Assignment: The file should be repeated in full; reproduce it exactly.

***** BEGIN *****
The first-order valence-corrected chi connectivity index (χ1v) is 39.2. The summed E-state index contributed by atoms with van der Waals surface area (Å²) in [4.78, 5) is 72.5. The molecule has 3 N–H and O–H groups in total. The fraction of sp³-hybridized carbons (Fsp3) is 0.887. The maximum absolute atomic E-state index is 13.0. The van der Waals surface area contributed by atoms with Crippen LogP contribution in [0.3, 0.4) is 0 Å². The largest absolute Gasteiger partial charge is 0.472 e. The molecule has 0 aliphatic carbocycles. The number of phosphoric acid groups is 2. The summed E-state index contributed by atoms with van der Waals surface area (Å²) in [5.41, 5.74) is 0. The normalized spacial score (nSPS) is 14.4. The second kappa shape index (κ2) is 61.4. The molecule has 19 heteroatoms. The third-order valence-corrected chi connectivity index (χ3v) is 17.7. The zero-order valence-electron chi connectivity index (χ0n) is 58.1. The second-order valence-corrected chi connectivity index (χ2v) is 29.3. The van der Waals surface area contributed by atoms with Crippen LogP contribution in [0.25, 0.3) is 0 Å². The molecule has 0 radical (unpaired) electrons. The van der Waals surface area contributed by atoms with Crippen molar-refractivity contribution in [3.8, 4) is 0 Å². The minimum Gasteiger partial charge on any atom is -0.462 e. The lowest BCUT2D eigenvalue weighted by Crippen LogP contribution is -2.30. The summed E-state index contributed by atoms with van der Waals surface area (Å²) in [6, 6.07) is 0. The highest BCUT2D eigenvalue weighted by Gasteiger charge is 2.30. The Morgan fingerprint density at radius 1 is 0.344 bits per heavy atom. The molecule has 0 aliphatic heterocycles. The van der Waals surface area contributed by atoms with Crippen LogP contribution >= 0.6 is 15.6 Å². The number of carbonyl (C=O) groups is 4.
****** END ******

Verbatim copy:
The first-order valence-corrected chi connectivity index (χ1v) is 39.2. The summed E-state index contributed by atoms with van der Waals surface area (Å²) in [4.78, 5) is 72.5. The molecule has 3 N–H and O–H groups in total. The fraction of sp³-hybridized carbons (Fsp3) is 0.887. The maximum absolute atomic E-state index is 13.0. The van der Waals surface area contributed by atoms with Crippen LogP contribution in [0.3, 0.4) is 0 Å². The largest absolute Gasteiger partial charge is 0.472 e. The molecule has 0 aliphatic carbocycles. The number of phosphoric acid groups is 2. The summed E-state index contributed by atoms with van der Waals surface area (Å²) in [5.41, 5.74) is 0. The normalized spacial score (nSPS) is 14.4. The second kappa shape index (κ2) is 61.4. The molecule has 19 heteroatoms. The third-order valence-corrected chi connectivity index (χ3v) is 17.7. The zero-order valence-electron chi connectivity index (χ0n) is 58.1. The second-order valence-corrected chi connectivity index (χ2v) is 29.3. The van der Waals surface area contributed by atoms with Crippen LogP contribution in [0.25, 0.3) is 0 Å². The molecule has 0 radical (unpaired) electrons. The van der Waals surface area contributed by atoms with Crippen molar-refractivity contribution in [3.8, 4) is 0 Å². The minimum Gasteiger partial charge on any atom is -0.462 e. The lowest BCUT2D eigenvalue weighted by Crippen LogP contribution is -2.30. The summed E-state index contributed by atoms with van der Waals surface area (Å²) in [6, 6.07) is 0. The highest BCUT2D eigenvalue weighted by Gasteiger charge is 2.30. The Morgan fingerprint density at radius 1 is 0.344 bits per heavy atom. The molecule has 0 aliphatic heterocycles. The van der Waals surface area contributed by atoms with Crippen LogP contribution >= 0.6 is 15.6 Å². The number of carbonyl (C=O) groups is 4.